Toronto Officials Balk At Sidewalk Labs' Expanded Smart City Plan
A separate subsidiary of Google's parent company Alphabet Inc., Sidewalk Labs was in 2017 awarded the rights to develop a master plan for the 12-acre portion of Toronto's waterfront called Quayside. On Monday, the company released its 1,500-page official proposal, and it includes plans for much more than just Quayside.
The Master Innovation and Development Plan, which Sidewalk Labs has named Toronto Tomorrow, contains specific development plans for Quayside, which would be primarily residential, as well as the 19-acre western portion of Villiers Island, dubbed Villiers West in the MIDP. About three-fifths of Villiers West would be devoted to Google's new Canadian headquarters.
Toronto Tomorrow also calls for the creation of a 190-acre Innovative Design and Economic Acceleration district that would encompass Quayside and Villiers West. Sidewalk Labs would lead a partnership to develop those two districts and would outsource development to the rest of the land. The futuristic infrastructure that Sidewalk Labs was brought on to provide would be extended to the whole IDEA district under the plan.
Waterfront Toronto, the partnership of city, province and national government officials that awarded planning rights to Sidewalk Labs, retains the right to approve or deny the proposal, and its initial public reaction may not inspire optimism.
In an open letter, Waterfront Toronto Chairman Steve Diamond said that his organization and Sidewalk Labs "have very different perspectives" on the future of Quayside, and he laid out a number of preliminary concerns with the MIDP:
- The scope of the proposal. "Waterfront Toronto has told Sidewalk Labs that the concept of the IDEA district is premature and that Waterfront Toronto must first see its goals and objectives achieved at Quayside before deciding whether to work together in other areas," Diamond wrote.
- Sidewalk Labs positioning itself as lead developer for Quayside and Villiers West. "This is not contemplated in the [Plan Development Agreement]," Diamond wrote. "Should the MIDP go forward, it should be on the basis that Waterfront Toronto lead a competitive, public procurement process for a developer(s) to partner with Sidewalk Labs."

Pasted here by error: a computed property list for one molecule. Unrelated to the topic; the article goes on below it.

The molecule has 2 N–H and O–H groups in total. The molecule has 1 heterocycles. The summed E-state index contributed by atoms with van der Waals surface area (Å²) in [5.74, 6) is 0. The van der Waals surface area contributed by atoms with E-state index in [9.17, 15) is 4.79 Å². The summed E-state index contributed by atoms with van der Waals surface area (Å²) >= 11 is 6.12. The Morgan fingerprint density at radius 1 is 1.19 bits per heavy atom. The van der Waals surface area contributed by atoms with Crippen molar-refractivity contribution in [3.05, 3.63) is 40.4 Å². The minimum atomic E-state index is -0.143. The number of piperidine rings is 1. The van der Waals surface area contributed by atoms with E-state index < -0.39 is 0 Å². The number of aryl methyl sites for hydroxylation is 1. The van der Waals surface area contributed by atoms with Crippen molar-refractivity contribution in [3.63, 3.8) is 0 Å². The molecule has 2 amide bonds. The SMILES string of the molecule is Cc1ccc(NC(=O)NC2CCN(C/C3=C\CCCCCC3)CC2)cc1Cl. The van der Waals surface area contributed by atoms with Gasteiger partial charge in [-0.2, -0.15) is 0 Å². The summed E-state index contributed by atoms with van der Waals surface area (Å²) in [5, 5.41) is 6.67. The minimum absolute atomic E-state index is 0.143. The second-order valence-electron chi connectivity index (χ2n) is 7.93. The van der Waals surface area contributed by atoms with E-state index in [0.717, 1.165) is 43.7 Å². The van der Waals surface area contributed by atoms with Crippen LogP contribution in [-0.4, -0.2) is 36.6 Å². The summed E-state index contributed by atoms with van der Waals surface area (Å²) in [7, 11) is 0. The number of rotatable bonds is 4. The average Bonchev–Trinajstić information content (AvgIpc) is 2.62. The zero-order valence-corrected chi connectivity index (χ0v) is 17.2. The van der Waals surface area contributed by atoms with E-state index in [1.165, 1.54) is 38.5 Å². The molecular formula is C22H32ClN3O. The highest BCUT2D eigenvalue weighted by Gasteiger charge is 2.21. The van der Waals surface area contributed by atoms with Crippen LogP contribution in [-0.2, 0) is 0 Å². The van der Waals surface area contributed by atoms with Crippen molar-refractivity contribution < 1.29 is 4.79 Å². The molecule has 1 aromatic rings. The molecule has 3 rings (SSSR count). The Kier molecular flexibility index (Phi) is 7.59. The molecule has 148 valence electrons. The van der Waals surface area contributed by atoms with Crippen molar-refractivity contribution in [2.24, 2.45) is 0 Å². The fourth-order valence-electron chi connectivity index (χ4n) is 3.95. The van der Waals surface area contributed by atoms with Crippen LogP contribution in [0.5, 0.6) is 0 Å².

- The upfront demands on the extensions of light rail transit lines to service Quayside and the IDEA district, the creation of a new government agency to oversee the district, and the creation of an independent agency to oversee the smart city's data collection and distribution. "These proposals raise important implementation concerns," Diamond wrote. "They are also not commitments that Waterfront Toronto can make."
- The data collection, which is proposed to be on a scale previously unheard of for a city's built environment. Diamond said Waterfront Toronto will require more information than Sidewalk Labs has provided on data practices before approval can be given.
Waterfront Toronto and Toronto City Council will hold public hearings on the MIDP in the months to come, with a final vote to be made by this winter at the earliest. Sidewalk Labs said it solicited the input of over 20,000 people in the Toronto area in crafting its proposal.
The time leading up to that vote could be a tense standoff, as Waterfront Toronto has seemingly saved its strongest pushback for the increased scope of the plan. Sidewalk Labs CEO Dan Doctoroff had a similar tone in his response to Diamond.
“Now, (if) at the end of the day people don’t want us to do something beyond Quayside, that’s entirely fair," Doctoroff told the Edmonton Journal. "It doesn’t mean we’ll want to do Quayside, though ... I’m not using the term 'deal breaker,' but what I will say is that we do not believe just at the scale of Quayside that Waterfront Toronto’s priority objectives can be achieved. That’s just a reality.”
Even before the release of the MIDP, the fight over Sidewalk Labs' involvement has taken casualties. Several city officials, as well as Diamond's predecessor at the head of Waterfront Toronto, have already resigned amid the controversy, CNN reports.